When episode initiators with expertise in one part of the care continuum (say hospital) partner with conveners with expertise in another part of the care continuum (say post acute), they often consider dividing responsibilities and economics within such areas of expertise. In this example, the hospital knows how to run a hospital and therefore will take upside and downside risk on acute portion of the bundle.
In exchange for the partnership, the convener then accepts responsibility for the post acute portion and shares the upside with the episode initiator. Well-intentioned, fair, easy, not…
Ratio of acute and post acute split – If this was fixed at a point in time and waste was trimmed out of one part of the care spectrum (most likely post acute), then the mix in reality moves further and further away from the original fixed ratio.
Consider overcoming by having a ratio based on a rolling average of say recent four quarters (one quarter is too volatile), but acknowledge that many episode initiators may have low volumes in a number of episodes even on a four-quarter basis.
Multi-factor volatility – While a ratio of acute and post acute can be agreed upon, there are many other elements that introduce variance – hospital’s (or other care provider) own DRG pricing change over time, wage factors, trend factors etc. They make for inelegant spreadsheets and even more inelegant economics sometimes.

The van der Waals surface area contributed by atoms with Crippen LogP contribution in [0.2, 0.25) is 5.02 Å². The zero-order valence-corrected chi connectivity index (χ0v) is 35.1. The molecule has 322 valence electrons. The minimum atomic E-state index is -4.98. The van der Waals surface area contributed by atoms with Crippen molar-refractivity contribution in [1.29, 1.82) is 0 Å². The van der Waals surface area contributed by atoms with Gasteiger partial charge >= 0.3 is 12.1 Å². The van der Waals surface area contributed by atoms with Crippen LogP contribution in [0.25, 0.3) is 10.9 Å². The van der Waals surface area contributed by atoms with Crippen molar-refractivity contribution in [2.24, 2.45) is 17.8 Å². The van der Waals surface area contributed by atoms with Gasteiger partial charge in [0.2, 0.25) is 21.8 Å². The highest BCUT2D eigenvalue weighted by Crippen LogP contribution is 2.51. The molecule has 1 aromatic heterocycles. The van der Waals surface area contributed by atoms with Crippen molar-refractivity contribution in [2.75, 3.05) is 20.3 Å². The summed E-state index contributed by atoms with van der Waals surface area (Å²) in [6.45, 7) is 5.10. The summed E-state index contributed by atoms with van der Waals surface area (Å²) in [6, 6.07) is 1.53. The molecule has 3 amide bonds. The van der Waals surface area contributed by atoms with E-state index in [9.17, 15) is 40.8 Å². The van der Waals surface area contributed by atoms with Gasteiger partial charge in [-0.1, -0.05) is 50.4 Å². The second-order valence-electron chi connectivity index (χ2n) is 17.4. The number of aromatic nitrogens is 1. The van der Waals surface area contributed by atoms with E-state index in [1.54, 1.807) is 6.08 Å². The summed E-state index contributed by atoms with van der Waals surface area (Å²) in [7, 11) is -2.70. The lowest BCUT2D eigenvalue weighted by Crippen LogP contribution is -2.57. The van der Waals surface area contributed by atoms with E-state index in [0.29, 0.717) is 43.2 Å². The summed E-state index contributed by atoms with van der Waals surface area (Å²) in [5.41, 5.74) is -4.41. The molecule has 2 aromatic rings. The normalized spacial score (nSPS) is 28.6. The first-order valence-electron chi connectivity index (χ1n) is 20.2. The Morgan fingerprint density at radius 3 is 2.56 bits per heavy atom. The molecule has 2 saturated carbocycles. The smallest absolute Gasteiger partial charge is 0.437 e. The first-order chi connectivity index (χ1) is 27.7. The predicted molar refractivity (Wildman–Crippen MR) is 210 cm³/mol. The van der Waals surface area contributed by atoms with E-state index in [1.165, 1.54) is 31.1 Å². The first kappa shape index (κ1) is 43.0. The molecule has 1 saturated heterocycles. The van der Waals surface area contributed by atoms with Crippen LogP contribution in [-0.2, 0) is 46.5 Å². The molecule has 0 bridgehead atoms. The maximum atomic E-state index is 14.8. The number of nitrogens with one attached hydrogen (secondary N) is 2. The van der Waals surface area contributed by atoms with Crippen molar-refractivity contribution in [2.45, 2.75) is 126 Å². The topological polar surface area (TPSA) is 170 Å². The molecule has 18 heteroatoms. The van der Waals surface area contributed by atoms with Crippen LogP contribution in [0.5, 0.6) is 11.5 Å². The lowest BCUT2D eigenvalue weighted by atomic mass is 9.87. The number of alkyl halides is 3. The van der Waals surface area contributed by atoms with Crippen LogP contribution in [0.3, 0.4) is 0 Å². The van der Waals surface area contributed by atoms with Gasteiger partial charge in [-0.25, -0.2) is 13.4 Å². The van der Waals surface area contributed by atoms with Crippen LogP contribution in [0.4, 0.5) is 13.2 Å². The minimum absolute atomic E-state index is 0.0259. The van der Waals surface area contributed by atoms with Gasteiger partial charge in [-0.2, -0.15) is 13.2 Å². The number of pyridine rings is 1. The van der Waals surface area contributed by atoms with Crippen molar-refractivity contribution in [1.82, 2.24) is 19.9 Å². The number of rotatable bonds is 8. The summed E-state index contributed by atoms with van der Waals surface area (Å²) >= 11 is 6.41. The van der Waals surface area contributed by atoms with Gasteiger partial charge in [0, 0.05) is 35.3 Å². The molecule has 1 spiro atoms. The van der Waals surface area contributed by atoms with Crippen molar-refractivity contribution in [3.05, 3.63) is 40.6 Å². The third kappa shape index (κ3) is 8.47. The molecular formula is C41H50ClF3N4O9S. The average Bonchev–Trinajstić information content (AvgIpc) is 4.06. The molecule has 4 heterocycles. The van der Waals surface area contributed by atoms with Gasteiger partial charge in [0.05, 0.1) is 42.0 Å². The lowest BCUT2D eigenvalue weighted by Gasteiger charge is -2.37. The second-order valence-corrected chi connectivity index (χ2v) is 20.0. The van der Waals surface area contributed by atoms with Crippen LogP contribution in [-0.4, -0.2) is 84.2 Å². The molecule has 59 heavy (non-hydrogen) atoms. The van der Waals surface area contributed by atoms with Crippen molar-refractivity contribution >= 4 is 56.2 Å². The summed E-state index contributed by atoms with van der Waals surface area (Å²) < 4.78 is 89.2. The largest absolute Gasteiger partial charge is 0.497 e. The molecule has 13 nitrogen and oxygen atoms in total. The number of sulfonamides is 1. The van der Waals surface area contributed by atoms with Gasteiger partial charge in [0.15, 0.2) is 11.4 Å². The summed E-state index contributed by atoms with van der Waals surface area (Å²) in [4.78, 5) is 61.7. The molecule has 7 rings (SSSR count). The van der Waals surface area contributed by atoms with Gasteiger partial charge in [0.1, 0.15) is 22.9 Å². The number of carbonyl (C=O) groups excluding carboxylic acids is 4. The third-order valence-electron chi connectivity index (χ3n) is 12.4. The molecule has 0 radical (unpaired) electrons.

There are some episodes where one part of the care continuum performs particularly well and the other part may be mediocre / marginally. If responsibilities and economics were not equally shared, then one party favors certain episodes over another during episode selection. On that episode, then the other party is uncommonly reliant on the performance of their counterpart and may experience red from volatility.
The good news is these elaborate financial arrangements rest on a foundation of care improvement and that gets us ahead as a nation. Whoever said structuring is easy… CMMI, episode initiators, conveners – I feel for you.